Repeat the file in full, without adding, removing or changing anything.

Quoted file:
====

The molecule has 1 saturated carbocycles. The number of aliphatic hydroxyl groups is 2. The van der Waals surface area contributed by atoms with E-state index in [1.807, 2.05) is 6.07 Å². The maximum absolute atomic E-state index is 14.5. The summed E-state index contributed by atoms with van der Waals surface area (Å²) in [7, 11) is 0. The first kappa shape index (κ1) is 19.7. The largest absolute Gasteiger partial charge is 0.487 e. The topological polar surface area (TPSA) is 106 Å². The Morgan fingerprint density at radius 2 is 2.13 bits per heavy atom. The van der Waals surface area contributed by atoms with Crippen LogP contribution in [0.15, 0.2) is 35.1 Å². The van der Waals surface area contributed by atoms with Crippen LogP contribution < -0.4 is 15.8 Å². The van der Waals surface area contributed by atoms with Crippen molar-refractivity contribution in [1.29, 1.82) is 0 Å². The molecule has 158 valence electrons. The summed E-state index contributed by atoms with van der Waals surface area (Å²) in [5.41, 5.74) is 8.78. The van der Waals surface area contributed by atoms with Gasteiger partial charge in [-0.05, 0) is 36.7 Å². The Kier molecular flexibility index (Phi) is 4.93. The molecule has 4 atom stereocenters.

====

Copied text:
The molecule has 1 saturated carbocycles. The number of aliphatic hydroxyl groups is 2. The van der Waals surface area contributed by atoms with E-state index in [1.807, 2.05) is 6.07 Å². The maximum absolute atomic E-state index is 14.5. The summed E-state index contributed by atoms with van der Waals surface area (Å²) in [7, 11) is 0. The first kappa shape index (κ1) is 19.7. The largest absolute Gasteiger partial charge is 0.487 e. The topological polar surface area (TPSA) is 106 Å². The Morgan fingerprint density at radius 2 is 2.13 bits per heavy atom. The van der Waals surface area contributed by atoms with Crippen LogP contribution in [0.15, 0.2) is 35.1 Å². The van der Waals surface area contributed by atoms with Crippen LogP contribution < -0.4 is 15.8 Å². The van der Waals surface area contributed by atoms with Crippen molar-refractivity contribution in [1.29, 1.82) is 0 Å². The molecule has 158 valence electrons. The summed E-state index contributed by atoms with van der Waals surface area (Å²) in [5.41, 5.74) is 8.78. The van der Waals surface area contributed by atoms with Gasteiger partial charge in [-0.05, 0) is 36.7 Å². The Kier molecular flexibility index (Phi) is 4.93. The molecule has 4 atom stereocenters.